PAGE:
Miller's electric autoharp, complete with various effects and presumably some preamps, was a magnificent construction that on this disque serves more that just as some massive rhythm instrument (which it is!) and despite what some observers have said is not quite an amplified jug substitute no matter how ethereal it sounds. At times it uncannily resembles an electric piano or a harpsichord of some strange construction, but whatever you may think it was a stroke of brilliance that Miller decided to choose this instrument which, although a small part and parcel of the folk boom of the early-sixties, has little of the jug-band frolic to it and is played in such a feral manner that any traces of Lovin' Spoonful good-timiness is shot for all good.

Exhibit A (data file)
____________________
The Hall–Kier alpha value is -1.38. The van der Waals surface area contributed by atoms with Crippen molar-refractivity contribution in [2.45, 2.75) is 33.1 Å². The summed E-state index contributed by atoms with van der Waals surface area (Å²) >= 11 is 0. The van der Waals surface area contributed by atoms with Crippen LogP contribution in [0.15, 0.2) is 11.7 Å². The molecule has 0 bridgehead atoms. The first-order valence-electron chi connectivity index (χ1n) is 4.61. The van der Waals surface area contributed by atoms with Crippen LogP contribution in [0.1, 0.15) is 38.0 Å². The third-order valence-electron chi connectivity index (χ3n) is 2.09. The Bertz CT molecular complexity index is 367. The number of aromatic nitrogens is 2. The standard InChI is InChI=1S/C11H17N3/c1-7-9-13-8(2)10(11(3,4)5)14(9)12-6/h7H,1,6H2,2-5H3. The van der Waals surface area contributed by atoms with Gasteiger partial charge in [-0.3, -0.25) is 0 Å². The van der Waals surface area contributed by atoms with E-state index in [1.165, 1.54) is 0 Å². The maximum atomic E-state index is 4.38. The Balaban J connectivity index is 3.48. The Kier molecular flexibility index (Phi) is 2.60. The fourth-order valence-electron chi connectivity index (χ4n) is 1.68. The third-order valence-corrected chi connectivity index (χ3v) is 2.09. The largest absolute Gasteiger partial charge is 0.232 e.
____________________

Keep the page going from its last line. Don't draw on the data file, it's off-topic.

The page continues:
The music is minor-key dark psych (woulda made a good Elektra album along with the first Stalk Forrest) with hefty Doors refs thankfully filtered through a more Velvet Underground style of riff-angst. (A story about Miller discussing the Elevators with Lou Reed backstage at the Vulcan Gas Works sure makes me wish to be one of those proverbial flies on the wall!) Lyrics seem to hearken back to the late-sixties mysticism of the Elevators yet sound far more foreboding than anything even the mind-damaged ones could conceive of, with perhaps a far more doomed take on psychedelic concerns than the more myopic bands of the day would dare fess up to. Coupled with a high energy that many acts seemed to have forgotten about at the time Cold Sun win well with their double dose of mental crackup outlook and searing feedback atonal attack. Joy Division's got nothin' on these guys!
Anyway, if you want to know more about Cold Sun and their importance to the history of Texas rock why dontcha just click here for the entire deep-dish scoop on these Lone Star weirdies!
***The Byard Lancaster Unit-LIVE AT MACALESTER COLLEGE CD (Porter)